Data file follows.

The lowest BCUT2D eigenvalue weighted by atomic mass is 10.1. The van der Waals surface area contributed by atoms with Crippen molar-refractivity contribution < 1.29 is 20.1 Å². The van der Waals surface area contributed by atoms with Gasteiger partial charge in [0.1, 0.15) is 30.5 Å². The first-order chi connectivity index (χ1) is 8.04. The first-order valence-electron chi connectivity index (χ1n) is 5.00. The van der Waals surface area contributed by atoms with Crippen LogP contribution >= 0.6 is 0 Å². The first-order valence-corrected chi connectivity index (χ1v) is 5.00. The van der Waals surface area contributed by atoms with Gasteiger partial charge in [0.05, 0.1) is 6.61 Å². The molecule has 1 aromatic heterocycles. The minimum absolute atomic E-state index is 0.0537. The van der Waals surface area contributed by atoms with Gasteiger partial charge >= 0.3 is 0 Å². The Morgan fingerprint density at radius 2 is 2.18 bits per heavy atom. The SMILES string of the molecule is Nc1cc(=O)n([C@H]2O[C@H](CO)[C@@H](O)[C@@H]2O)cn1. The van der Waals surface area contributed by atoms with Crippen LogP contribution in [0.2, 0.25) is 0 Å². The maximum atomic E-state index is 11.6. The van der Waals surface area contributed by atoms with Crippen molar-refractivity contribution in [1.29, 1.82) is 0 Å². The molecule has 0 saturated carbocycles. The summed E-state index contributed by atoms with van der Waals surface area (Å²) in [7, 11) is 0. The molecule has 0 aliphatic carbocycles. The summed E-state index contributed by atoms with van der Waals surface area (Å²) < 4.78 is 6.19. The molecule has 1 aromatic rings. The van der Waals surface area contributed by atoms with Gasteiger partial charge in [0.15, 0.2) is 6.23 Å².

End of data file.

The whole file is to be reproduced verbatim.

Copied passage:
The lowest BCUT2D eigenvalue weighted by atomic mass is 10.1. The van der Waals surface area contributed by atoms with Crippen molar-refractivity contribution < 1.29 is 20.1 Å². The van der Waals surface area contributed by atoms with Gasteiger partial charge in [0.1, 0.15) is 30.5 Å². The first-order chi connectivity index (χ1) is 8.04. The first-order valence-electron chi connectivity index (χ1n) is 5.00. The van der Waals surface area contributed by atoms with Crippen LogP contribution >= 0.6 is 0 Å². The first-order valence-corrected chi connectivity index (χ1v) is 5.00. The van der Waals surface area contributed by atoms with Gasteiger partial charge in [0.05, 0.1) is 6.61 Å². The molecule has 1 aromatic heterocycles. The minimum absolute atomic E-state index is 0.0537. The van der Waals surface area contributed by atoms with Gasteiger partial charge >= 0.3 is 0 Å². The Morgan fingerprint density at radius 2 is 2.18 bits per heavy atom. The SMILES string of the molecule is Nc1cc(=O)n([C@H]2O[C@H](CO)[C@@H](O)[C@@H]2O)cn1. The van der Waals surface area contributed by atoms with Crippen LogP contribution in [0.2, 0.25) is 0 Å². The maximum atomic E-state index is 11.6. The van der Waals surface area contributed by atoms with Crippen molar-refractivity contribution in [1.29, 1.82) is 0 Å². The molecule has 0 saturated carbocycles. The summed E-state index contributed by atoms with van der Waals surface area (Å²) in [7, 11) is 0. The molecule has 0 aliphatic carbocycles. The summed E-state index contributed by atoms with van der Waals surface area (Å²) < 4.78 is 6.19. The molecule has 1 aromatic rings. The van der Waals surface area contributed by atoms with Gasteiger partial charge in [0.15, 0.2) is 6.23 Å².